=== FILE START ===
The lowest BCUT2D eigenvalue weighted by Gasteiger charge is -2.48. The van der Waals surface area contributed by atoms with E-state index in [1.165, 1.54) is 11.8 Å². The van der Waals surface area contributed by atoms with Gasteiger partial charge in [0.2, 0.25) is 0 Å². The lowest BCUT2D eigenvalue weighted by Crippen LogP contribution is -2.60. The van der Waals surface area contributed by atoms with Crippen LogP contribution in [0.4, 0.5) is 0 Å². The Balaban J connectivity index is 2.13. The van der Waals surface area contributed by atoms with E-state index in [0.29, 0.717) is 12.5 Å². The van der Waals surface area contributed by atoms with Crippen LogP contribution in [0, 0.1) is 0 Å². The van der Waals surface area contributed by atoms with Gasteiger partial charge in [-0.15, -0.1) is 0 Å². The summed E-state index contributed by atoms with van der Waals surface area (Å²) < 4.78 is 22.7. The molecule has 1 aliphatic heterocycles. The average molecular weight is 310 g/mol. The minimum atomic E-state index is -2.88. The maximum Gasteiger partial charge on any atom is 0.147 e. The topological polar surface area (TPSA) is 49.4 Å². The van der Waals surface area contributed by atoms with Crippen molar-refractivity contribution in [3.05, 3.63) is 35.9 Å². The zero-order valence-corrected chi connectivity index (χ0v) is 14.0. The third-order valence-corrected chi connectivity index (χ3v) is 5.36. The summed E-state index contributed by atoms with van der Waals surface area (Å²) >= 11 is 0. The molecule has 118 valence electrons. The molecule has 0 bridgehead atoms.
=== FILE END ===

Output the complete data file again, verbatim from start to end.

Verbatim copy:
The lowest BCUT2D eigenvalue weighted by Gasteiger charge is -2.48. The van der Waals surface area contributed by atoms with E-state index in [1.165, 1.54) is 11.8 Å². The van der Waals surface area contributed by atoms with Gasteiger partial charge in [0.2, 0.25) is 0 Å². The lowest BCUT2D eigenvalue weighted by Crippen LogP contribution is -2.60. The van der Waals surface area contributed by atoms with Crippen LogP contribution in [0.4, 0.5) is 0 Å². The Balaban J connectivity index is 2.13. The van der Waals surface area contributed by atoms with E-state index in [0.29, 0.717) is 12.5 Å². The van der Waals surface area contributed by atoms with Crippen LogP contribution in [0, 0.1) is 0 Å². The van der Waals surface area contributed by atoms with Gasteiger partial charge in [-0.15, -0.1) is 0 Å². The summed E-state index contributed by atoms with van der Waals surface area (Å²) < 4.78 is 22.7. The molecule has 1 aliphatic heterocycles. The average molecular weight is 310 g/mol. The minimum atomic E-state index is -2.88. The maximum Gasteiger partial charge on any atom is 0.147 e. The topological polar surface area (TPSA) is 49.4 Å². The van der Waals surface area contributed by atoms with Crippen molar-refractivity contribution in [3.05, 3.63) is 35.9 Å². The zero-order valence-corrected chi connectivity index (χ0v) is 14.0. The third-order valence-corrected chi connectivity index (χ3v) is 5.36. The summed E-state index contributed by atoms with van der Waals surface area (Å²) >= 11 is 0. The molecule has 118 valence electrons. The molecule has 0 bridgehead atoms.